The book is finished (for now) so I finally have a chance to catch up on some films I missed, starting with A Serious Man written and directed by Joel and Ethan Coen. I often rave about their work here on this blog because whether you agree with their point of view or not, their films are studies in character, setting and story telling.
As I’ve said before, their films are pseudo-cartoons inhabited by people that are not only real but hyper real, all seamlessly blended in a melting pot of genres.
On the surface, A Serious Man is about a slice of American Judiaca. Set in 1967, it’s about a series of life altering events that befall an urbane college professor which all culminate around his son’s Bar-Mitzvah. But save all the jewish tradition and culture and one still gets to the big question of the film: What is life really about? It’s as philosophical and basic as you can get.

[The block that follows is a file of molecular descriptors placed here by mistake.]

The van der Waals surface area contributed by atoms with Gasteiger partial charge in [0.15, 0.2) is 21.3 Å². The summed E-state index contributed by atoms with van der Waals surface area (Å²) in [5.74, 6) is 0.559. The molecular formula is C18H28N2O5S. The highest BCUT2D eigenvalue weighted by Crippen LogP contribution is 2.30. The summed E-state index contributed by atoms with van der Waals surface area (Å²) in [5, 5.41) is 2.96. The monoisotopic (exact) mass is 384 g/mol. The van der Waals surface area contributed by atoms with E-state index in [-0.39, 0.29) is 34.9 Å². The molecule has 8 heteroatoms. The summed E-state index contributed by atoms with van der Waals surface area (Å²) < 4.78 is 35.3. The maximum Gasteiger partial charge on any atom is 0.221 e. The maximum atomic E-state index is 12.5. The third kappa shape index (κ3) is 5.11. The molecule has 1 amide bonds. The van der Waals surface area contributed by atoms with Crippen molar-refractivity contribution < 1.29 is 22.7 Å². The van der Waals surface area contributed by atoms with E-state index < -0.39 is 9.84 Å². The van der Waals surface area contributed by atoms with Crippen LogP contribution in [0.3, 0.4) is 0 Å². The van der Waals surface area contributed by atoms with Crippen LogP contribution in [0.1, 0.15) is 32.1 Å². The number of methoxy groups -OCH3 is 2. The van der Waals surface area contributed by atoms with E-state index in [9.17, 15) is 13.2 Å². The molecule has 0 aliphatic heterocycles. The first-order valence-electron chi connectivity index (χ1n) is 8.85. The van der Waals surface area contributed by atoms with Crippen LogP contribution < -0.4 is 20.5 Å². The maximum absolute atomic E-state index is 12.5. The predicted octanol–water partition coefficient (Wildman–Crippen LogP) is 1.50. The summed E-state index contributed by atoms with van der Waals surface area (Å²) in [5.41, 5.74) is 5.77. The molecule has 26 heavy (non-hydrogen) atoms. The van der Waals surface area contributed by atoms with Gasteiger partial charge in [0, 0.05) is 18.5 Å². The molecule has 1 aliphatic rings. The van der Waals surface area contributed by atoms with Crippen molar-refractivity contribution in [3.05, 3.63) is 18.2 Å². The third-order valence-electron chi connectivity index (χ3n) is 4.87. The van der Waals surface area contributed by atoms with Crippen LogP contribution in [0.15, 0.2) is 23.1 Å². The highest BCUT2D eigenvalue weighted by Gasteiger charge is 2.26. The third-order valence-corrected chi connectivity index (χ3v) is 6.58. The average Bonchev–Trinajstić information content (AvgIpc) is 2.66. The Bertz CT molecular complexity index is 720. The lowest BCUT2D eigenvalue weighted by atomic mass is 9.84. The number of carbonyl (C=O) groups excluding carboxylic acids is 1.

As with any Coen Brothers film, the characters a superbly constructed and developed. Their characterizations are entertaining and amusing and most of all, the storytelling is unbridled and profound. Visually, Roger Deakins shows us once again why he is one of the modern masters of composition and lighting.
The meaning of life is what we individually derive from it. We either answer our own questions or we dont. We make choices based on the limits of our conscience and from what we know is true. The rest is pretty much out of our control.